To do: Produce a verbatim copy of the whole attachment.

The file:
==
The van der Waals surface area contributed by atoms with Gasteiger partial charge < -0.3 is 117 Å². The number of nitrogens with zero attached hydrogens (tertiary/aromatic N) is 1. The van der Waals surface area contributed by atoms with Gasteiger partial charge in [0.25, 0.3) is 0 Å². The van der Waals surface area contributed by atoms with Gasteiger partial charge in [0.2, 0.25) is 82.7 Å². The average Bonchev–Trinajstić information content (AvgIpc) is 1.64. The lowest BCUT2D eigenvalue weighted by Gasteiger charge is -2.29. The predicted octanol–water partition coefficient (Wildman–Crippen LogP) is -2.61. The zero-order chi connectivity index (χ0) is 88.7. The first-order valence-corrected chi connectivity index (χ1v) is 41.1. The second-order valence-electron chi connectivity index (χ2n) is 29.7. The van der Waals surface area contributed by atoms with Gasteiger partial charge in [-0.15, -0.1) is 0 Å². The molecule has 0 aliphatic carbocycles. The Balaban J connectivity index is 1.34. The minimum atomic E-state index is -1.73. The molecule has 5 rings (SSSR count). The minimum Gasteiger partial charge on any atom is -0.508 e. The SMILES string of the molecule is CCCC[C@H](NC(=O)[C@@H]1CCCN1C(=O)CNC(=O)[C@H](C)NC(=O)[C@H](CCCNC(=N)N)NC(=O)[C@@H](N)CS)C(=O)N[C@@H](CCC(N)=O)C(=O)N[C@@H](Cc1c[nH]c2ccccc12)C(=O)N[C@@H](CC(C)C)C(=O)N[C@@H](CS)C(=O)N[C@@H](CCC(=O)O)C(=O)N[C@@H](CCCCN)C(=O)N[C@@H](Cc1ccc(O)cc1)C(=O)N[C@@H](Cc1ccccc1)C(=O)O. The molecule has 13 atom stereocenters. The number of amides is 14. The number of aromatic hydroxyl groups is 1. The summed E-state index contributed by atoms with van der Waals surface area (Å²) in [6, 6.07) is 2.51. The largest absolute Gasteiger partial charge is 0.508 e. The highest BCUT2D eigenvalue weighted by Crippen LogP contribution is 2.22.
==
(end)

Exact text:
The van der Waals surface area contributed by atoms with Gasteiger partial charge < -0.3 is 117 Å². The number of nitrogens with zero attached hydrogens (tertiary/aromatic N) is 1. The van der Waals surface area contributed by atoms with Gasteiger partial charge in [0.25, 0.3) is 0 Å². The van der Waals surface area contributed by atoms with Gasteiger partial charge in [0.2, 0.25) is 82.7 Å². The average Bonchev–Trinajstić information content (AvgIpc) is 1.64. The lowest BCUT2D eigenvalue weighted by Gasteiger charge is -2.29. The predicted octanol–water partition coefficient (Wildman–Crippen LogP) is -2.61. The zero-order chi connectivity index (χ0) is 88.7. The first-order valence-corrected chi connectivity index (χ1v) is 41.1. The second-order valence-electron chi connectivity index (χ2n) is 29.7. The van der Waals surface area contributed by atoms with Gasteiger partial charge in [-0.15, -0.1) is 0 Å². The molecule has 0 aliphatic carbocycles. The Balaban J connectivity index is 1.34. The minimum atomic E-state index is -1.73. The molecule has 5 rings (SSSR count). The minimum Gasteiger partial charge on any atom is -0.508 e. The SMILES string of the molecule is CCCC[C@H](NC(=O)[C@@H]1CCCN1C(=O)CNC(=O)[C@H](C)NC(=O)[C@H](CCCNC(=N)N)NC(=O)[C@@H](N)CS)C(=O)N[C@@H](CCC(N)=O)C(=O)N[C@@H](Cc1c[nH]c2ccccc12)C(=O)N[C@@H](CC(C)C)C(=O)N[C@@H](CS)C(=O)N[C@@H](CCC(=O)O)C(=O)N[C@@H](CCCCN)C(=O)N[C@@H](Cc1ccc(O)cc1)C(=O)N[C@@H](Cc1ccccc1)C(=O)O. The molecule has 13 atom stereocenters. The number of amides is 14. The number of aromatic hydroxyl groups is 1. The summed E-state index contributed by atoms with van der Waals surface area (Å²) in [6, 6.07) is 2.51. The largest absolute Gasteiger partial charge is 0.508 e. The highest BCUT2D eigenvalue weighted by Crippen LogP contribution is 2.22.